Psychology Society enters Qwelane case

2013-10-30 07:53
Jon Qwelane (Werner Beukes, Sapa)

Jon Qwelane (Werner Beukes, Sapa)

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Johannesburg - The Psychological Society of SA [PsySSA] filed papers in the South Gauteng High Court on Tuesday to be admitted as a friend of the court in the hate speech case against Jon Qwelane, it said.

The law firm Webber Wentzel would act on behalf of PsySSA pro bono.

The SA Human Rights Commission (SAHRC) took Qwelane to court seeking an apology and damages over a column he wrote in 2008, and which was published by the Sunday Sun, in which he expressed his opinion about homosexuals.

The column was headlined: Call me names, but gay is NOT okay.

Challenging act

Qwelane, South Africa's ambassador to Uganda, filed a constitutional challenge in the South Gauteng High Court to certain provisions of the equality legislation on 27 September.

He intended challenging sections 10 and 11 of the Promotion of Equality and Prevention of Unfair Discrimination Act. Section 10 deals with hate speech and section 11 with harassment.

In April 2011, Qwelane was found guilty of hate speech, but was not present at the default judgment because of his job abroad.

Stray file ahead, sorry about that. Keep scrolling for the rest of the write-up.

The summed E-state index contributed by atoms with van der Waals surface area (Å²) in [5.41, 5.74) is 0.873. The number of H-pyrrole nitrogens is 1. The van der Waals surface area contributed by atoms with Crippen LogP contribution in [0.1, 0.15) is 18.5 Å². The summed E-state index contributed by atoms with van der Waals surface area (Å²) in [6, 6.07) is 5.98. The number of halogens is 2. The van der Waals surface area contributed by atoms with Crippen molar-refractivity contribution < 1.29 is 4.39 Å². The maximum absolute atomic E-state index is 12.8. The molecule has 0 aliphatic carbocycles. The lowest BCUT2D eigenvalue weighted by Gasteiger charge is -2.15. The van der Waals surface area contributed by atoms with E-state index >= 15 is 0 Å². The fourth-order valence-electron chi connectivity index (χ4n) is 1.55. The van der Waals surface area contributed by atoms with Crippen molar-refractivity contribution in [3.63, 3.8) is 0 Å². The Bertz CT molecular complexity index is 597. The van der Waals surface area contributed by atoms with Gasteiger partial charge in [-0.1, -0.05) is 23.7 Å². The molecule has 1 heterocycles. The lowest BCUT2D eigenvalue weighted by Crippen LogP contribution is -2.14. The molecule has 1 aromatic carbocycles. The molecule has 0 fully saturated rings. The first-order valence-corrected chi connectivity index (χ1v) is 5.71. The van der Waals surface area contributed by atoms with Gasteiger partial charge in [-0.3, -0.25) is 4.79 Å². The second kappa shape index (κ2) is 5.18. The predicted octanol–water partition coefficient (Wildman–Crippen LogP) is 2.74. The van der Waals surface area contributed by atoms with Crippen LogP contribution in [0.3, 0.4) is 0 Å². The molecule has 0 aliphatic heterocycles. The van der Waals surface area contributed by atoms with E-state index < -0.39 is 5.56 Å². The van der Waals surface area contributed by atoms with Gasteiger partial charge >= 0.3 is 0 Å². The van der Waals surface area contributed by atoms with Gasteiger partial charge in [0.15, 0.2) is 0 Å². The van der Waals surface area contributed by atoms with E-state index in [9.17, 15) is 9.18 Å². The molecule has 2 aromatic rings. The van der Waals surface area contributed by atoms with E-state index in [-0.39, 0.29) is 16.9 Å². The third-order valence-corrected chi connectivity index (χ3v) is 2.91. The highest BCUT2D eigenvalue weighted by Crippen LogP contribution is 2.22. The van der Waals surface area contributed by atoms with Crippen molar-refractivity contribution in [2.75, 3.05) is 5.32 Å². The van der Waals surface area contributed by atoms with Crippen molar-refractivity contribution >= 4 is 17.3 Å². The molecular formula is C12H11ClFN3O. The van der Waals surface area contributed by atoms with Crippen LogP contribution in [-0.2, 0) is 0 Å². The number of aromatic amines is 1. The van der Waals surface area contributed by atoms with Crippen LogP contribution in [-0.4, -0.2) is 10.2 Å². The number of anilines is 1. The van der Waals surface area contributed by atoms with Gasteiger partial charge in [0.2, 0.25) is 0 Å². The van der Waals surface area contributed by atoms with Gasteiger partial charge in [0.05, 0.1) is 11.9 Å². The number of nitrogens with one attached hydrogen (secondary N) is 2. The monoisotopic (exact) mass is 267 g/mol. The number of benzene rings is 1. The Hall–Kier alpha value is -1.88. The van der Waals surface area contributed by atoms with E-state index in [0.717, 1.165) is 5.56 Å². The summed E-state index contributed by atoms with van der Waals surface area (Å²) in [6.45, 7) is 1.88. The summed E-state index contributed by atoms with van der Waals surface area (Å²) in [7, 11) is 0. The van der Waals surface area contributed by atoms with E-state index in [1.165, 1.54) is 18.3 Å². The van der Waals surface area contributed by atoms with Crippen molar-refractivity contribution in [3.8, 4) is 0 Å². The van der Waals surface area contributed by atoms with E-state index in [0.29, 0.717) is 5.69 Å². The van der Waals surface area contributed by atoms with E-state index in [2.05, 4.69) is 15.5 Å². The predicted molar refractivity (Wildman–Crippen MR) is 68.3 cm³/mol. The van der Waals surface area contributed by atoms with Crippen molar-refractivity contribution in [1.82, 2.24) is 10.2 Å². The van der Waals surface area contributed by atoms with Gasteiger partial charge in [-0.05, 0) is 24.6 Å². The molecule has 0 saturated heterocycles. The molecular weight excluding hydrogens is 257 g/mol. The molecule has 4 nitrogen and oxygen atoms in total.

On 1 September 2011, the Johannesburg Magistrate's Court withdrew the judgment.

Qwelane's counsel argued at the time that the default judgment was not allowed, and that a direction hearing needed to be convened before such a judgment could be handed down.

PsySSA said it would present research-based evidence of the harmful psychological effects of hate speech on the lesbian, gay, bisexual, transgender and intersex community and on broader society.

Freedom of expression argument

It would submit that the legislation on hate speech was constitutional, as it limited the right to freedom of expression in a reasonable and justifiable manner.

"Importantly, the Equality Act does not criminalise hate speech. Rather, it balances the right to freedom of expression against the constitutional protection of equality and dignity of all persons, regardless of their status or identity."

Qwelane's lawyer Andrew Boerner has defended his client's right to freedom of expression.

"His particular expression of his views may have been unpopular, controversial and even shocking, but it neither advocated hatred nor constituted incitement to cause harm. His expression is therefore protected by our Constitution."

Qwelane had been labelled a homophobe and a bigot.

"What people fail to understand is that the very same offensive views that they express about Jon, and the right with which they have to express their views, is the same right which Jon expressed in writing the article," Boerner said.

"This is the same right which he is now fighting to protect."
Read more on:    sahrc  |  jon qwelane  |  hate speech

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